Kano - ‘Spaceship’ (Bigger Picture Music)
A cautionary tale in which Kano tawks about a youngling who goes down the gym a lot because a double-digit size label is apparently the worst thing that can befall a woman these days. ‘She’s curvy but she wants a Cheryl Cole physique,’ sings my darling - and yet despite being surrounded by all the delights the modern world can offer, our heroine is NOT HAPPY. There are Bad Men who promise to ‘make ya famous’, she is ‘blinded by the stars in her eyes’. Basically it is not going to end well, and Kano is here to tell you to put down that copy of Grazia or Heat or Angler's Weekly, because you just are not going to catch that trout with a spade-end hook, give it up. As regular readers will know, I would do (just about) anything Kano says, so I have given up my dreams of being the next Pixie Lott and will instead settle for listening to ‘Spaceship’, with its production as shiny as big-screen sci-fi.
Paul Haig - ‘Trip Out The Rider’ / ‘Signals’ (Fred Deakin Remixes, limited 7” on Impotent Fury Records & Tapes, more here)
Him out of Josef K is remixed by him out of Lemon Jelly and released on a beautifully packaged and very strokeable seven. If you don't buy it you are NOT COOL or something. (It's good).
Worth a Swizz!
New Years Evil ‘Shame’ & The Black Tambourines ‘Tommy’ (Split 7” on Art Is Hard Records)
What a flipping racket. Also, good label name. Because you know, it is as well.
Gospel Music - ‘Duettes’ EP (Fierce Panda, listen here)
Erstwhile bass player with the Black Kids Owen Holmes has the line 'you don't meet nice girls in coffee shops' on his MySpace. And he sings appealing songs unappealingly called things like 'I Miss The Shit Out Of You'. He wrote his own bio on the press release anawl, and very entertaining it were. "I chipped one of my front teeth recording the jaw harp on 'Are Your Parents Still Together?'," says Owen. "The tooth is still broken and will almost certainly remain so." An intriguiging sort of cove, then.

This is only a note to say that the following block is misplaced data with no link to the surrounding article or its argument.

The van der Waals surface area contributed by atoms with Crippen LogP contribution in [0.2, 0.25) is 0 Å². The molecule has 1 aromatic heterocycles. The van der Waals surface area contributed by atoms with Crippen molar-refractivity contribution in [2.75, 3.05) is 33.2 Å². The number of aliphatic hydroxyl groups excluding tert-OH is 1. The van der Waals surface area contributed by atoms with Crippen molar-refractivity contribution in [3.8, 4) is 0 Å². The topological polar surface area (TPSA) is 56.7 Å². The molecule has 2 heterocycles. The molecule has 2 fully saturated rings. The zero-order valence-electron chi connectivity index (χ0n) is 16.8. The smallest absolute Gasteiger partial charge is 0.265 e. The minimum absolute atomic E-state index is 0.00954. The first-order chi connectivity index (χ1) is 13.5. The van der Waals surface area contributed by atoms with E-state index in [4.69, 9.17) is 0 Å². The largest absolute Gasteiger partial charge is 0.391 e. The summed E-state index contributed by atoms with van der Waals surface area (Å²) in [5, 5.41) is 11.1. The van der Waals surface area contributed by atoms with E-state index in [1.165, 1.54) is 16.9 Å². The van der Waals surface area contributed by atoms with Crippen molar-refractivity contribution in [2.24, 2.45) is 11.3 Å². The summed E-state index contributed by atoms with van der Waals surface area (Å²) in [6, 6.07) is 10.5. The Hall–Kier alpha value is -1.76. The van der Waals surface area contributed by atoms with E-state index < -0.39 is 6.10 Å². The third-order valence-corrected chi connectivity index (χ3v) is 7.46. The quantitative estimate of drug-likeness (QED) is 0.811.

Lucky Delucci - ‘Winter on the Moon’ (Free, here)
Likeable shuffle-pop with twinkly xylophones. If you’ve never worn a button badge as an adult you’ll probably hate it, but I happen to have a jar dedicated to the collection of same, so found ‘Winter On The Moon’ inoffensive and almost postcard-pretty. Let’s not forget, being nice isn’t a crime. But let’s also not forget that it is impossible for songs like this to give you the raging horn. So don’t put it on if you want to snog that girl from Finance at the Christmas Party.
Thirty Pounds Of Bone - ‘Crack Shandy in the Harbour’ (Armellodie)
I don’t want to know what a crack shandy is any more than I am happy to accept the existence of a phrase that refers to the excitement of men’s wangs in relation to lemonadey beer. So. It is fair to say that I approached Thirty Pounds of Bone with trepidation - expecting inescapable darkness, such as like when you read about a serial killer in the paper and sorely wish you hadna. I tend to avoid gory details these days, after once reading something unforgettable about a pair of ladies shoes worn by Rosemary West. They didn’t belong to her. Oh, World! You are so complicated.
The Distractions - ‘Lost’ (Occultation, listen/watch here)
The Distractions were once on Factory and split up before a great deal of you were even born. Now they are backbackBACK on Occultation Records, who have promised not to put a hex on me even though I have given them my address for the purposes of sending me records. THEY KNOW WHERE I LIVE. Which makes ‘Lost’ the most amazing record I ever heard, in like, my whole life.
Primary 1 - ‘Never Know’ (Grow Up Records / Atlantic)
Impossibly upbeat, but that’s not a crime either. Sounds a bit like Go West. They’ll hate me for saying that. But I used to like Go West. So there.
Also out this Week!
Japanese Voyeurs - ‘Milk Teeth’ (Fiction)
Japanese Voyeurs once had a single called ‘Sicking and Creaming’. Which was when I decided they were not for me.
Enter Shikari - ‘Destabilise’ (Ambush Reality)
Manic Street Preachers - ‘Some Kind of Nothingness’ (Columbia)
Once read a Manics fanzine. Was terrified. Put it down again.
Chief - ‘The Minute I Saw It’ (Domino)
Blood Oranges - ‘The French Word For Love’ (Things To Make And Do)
Blood Red Shoes - ‘Light It Up’ (V2 / Co-operative)
Beat The Radar - ‘Animals’ (Akoustik Anarkhy)
Basement Freaks - ‘Something Freaky’ (Jalapeno Records)
Flashguns - ‘Come And See The Lights’ (Friends vs. Records)
Bassanovva - ‘Chicken Lover’ (Grizzly)
Little Fish - ‘Sweat N Shiver’ (Universal)
To The Bones - ‘Astral Magic’ EP (Evening Economies)
Samson & Delilah - ‘Black Dog’ (Little Red Rabbit Recordings)